Theoretical Consideration of Side Reactions between the VS4 Electrode and Carbonate Solvents in Lithium–metal Polysulfide Batteries

Satoshi Hagiwara, Jun Haruyama, Minoru Otani, Yuki Umemura, Tomonari Takeuchi, Hikari Sakaebe

Research output: Contribution to journalArticlepeer-review

2 Citations (Scopus)

Abstract

The lithium/vanadium tetra sulfide (Li|VS4) battery can be considered a promising next-generation battery because of its high theoretical energy density, and it is expected to overcome the problems inherent in Li-S batteries. However, the charge/discharge cycle degradation of the Li|VS4 battery strongly depends on the choice of the organic solvent. We investigated the equilibrium potentials of the decomposition reactions involving the VS4 electrode and organic solvent molecules using the density functional and classical solution theories. We first modelled the decomposition reactions between VS4 and different organic solvent molecules, such as ethylene, dimethyl, and propylene carbonates (EC, DMC, and PC). Next, we calculated the change in the Gibbs free energy of the decomposition reaction by assuming a thermodynamic cycle and estimated the equilibrium potential vs. Li/Li+. From the equilibrium potential, the overpotential of the DMC against the potential plateau of the Li|VS4 battery is negative and shows the lowest value in the considered solvents. This result suggests that the battery cycle with DMC deteriorates more quickly than that with EC and PC. This suggestion explains the experimental tendency of battery cycle degradation and will be a useful guide for improving the electrochemical performance of Li|VS4 batteries.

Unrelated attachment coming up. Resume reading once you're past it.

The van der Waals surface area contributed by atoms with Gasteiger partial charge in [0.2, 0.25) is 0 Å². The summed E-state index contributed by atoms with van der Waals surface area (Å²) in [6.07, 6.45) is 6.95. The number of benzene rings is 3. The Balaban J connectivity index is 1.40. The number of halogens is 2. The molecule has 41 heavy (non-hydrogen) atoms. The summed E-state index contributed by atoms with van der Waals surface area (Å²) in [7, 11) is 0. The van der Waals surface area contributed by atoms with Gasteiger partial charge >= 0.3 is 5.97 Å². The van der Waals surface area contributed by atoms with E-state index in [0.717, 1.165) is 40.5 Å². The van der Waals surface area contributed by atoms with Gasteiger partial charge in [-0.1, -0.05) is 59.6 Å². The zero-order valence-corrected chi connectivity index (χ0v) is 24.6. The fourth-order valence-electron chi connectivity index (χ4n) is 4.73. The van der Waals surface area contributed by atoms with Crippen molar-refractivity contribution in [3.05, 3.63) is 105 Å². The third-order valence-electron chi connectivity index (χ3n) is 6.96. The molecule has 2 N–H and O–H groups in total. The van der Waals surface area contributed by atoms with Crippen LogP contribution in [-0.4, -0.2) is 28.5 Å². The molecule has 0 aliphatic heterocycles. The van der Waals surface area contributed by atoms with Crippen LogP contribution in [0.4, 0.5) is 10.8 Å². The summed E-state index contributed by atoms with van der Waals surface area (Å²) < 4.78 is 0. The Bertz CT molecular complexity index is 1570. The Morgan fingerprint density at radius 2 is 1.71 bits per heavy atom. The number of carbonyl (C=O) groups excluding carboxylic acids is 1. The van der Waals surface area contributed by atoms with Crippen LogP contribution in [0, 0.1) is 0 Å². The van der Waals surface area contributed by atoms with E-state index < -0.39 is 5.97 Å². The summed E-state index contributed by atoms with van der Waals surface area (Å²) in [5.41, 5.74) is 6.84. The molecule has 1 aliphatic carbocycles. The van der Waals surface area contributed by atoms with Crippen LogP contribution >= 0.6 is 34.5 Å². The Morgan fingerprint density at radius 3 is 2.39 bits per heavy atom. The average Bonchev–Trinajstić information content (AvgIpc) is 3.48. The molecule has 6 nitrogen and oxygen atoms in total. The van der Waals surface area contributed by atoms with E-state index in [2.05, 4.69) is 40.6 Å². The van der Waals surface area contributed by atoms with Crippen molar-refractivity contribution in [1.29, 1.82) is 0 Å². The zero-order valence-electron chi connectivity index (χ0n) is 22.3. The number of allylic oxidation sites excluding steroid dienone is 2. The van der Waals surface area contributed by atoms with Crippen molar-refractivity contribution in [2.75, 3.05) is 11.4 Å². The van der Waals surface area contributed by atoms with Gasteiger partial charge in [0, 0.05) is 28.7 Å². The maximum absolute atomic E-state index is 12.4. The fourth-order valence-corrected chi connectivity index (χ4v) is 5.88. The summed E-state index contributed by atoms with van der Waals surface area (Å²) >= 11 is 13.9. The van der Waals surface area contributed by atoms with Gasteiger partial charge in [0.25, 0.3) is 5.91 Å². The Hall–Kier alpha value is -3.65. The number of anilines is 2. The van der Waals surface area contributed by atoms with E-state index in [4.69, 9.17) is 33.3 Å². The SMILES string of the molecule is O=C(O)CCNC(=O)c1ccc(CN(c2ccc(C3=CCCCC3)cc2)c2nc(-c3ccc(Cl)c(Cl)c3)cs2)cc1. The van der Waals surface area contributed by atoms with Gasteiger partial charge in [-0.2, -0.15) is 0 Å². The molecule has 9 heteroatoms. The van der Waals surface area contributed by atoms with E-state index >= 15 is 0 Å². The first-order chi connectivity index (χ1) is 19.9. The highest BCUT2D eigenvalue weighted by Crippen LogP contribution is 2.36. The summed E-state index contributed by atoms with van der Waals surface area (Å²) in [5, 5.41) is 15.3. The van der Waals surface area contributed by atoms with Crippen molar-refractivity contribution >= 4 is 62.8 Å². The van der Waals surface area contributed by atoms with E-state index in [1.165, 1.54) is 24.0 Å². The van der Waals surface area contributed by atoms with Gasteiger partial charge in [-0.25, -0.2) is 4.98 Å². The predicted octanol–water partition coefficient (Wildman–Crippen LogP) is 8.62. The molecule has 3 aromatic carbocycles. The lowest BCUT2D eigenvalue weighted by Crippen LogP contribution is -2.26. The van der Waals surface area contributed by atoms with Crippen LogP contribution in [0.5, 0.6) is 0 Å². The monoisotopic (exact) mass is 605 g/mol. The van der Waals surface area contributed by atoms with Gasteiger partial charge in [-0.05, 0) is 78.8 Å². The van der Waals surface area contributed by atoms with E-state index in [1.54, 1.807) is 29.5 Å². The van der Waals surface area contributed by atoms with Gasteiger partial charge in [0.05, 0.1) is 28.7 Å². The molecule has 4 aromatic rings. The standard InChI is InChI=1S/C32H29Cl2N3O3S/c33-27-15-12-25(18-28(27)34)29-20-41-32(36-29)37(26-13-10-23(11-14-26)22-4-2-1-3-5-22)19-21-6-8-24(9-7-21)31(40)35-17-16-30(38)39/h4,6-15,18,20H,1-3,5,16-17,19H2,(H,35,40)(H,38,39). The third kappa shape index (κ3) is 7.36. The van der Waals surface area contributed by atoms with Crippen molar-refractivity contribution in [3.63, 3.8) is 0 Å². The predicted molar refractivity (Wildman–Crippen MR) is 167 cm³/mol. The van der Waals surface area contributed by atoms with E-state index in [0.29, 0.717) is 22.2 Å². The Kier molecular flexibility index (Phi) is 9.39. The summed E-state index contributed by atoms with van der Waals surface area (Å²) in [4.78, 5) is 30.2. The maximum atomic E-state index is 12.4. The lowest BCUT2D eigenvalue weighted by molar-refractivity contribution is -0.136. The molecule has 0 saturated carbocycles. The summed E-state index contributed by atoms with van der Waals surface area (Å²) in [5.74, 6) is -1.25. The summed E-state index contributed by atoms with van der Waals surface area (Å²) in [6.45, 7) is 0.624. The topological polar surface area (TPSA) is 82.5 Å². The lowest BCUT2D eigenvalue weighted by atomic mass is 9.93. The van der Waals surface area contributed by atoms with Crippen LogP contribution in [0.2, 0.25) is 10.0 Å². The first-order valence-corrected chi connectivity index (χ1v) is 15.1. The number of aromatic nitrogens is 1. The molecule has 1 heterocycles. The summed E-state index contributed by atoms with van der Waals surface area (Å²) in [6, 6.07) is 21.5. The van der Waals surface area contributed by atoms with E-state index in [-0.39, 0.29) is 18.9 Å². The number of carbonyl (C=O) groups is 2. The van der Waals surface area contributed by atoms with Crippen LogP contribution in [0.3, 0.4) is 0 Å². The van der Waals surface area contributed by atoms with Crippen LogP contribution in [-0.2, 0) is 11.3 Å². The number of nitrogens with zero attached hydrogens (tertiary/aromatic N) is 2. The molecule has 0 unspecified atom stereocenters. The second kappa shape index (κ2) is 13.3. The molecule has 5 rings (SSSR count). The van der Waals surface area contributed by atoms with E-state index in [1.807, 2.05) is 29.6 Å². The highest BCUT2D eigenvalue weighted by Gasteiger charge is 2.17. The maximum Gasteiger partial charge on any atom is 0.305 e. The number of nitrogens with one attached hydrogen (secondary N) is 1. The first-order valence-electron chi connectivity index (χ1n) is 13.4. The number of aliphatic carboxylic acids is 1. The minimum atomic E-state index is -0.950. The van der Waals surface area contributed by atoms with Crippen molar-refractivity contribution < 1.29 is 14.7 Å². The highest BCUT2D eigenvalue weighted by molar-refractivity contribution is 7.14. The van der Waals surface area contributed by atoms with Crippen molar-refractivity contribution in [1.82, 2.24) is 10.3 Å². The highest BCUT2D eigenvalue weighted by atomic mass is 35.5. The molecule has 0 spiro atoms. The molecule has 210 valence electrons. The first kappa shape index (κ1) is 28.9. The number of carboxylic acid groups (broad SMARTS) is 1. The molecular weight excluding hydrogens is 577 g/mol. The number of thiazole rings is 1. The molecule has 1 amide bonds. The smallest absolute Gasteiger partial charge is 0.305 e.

Original languageEnglish
Article number107002
JournalElectrochemistry
Volume90
Issue number10
DOIs
Publication statusPublished - 2022
Externally publishedYes

All Science Journal Classification (ASJC) codes

  • Electrochemistry

Fingerprint

Dive into the research topics of 'Theoretical Consideration of Side Reactions between the VS4 Electrode and Carbonate Solvents in Lithium–metal Polysulfide Batteries'. Together they form a unique fingerprint.

Cite this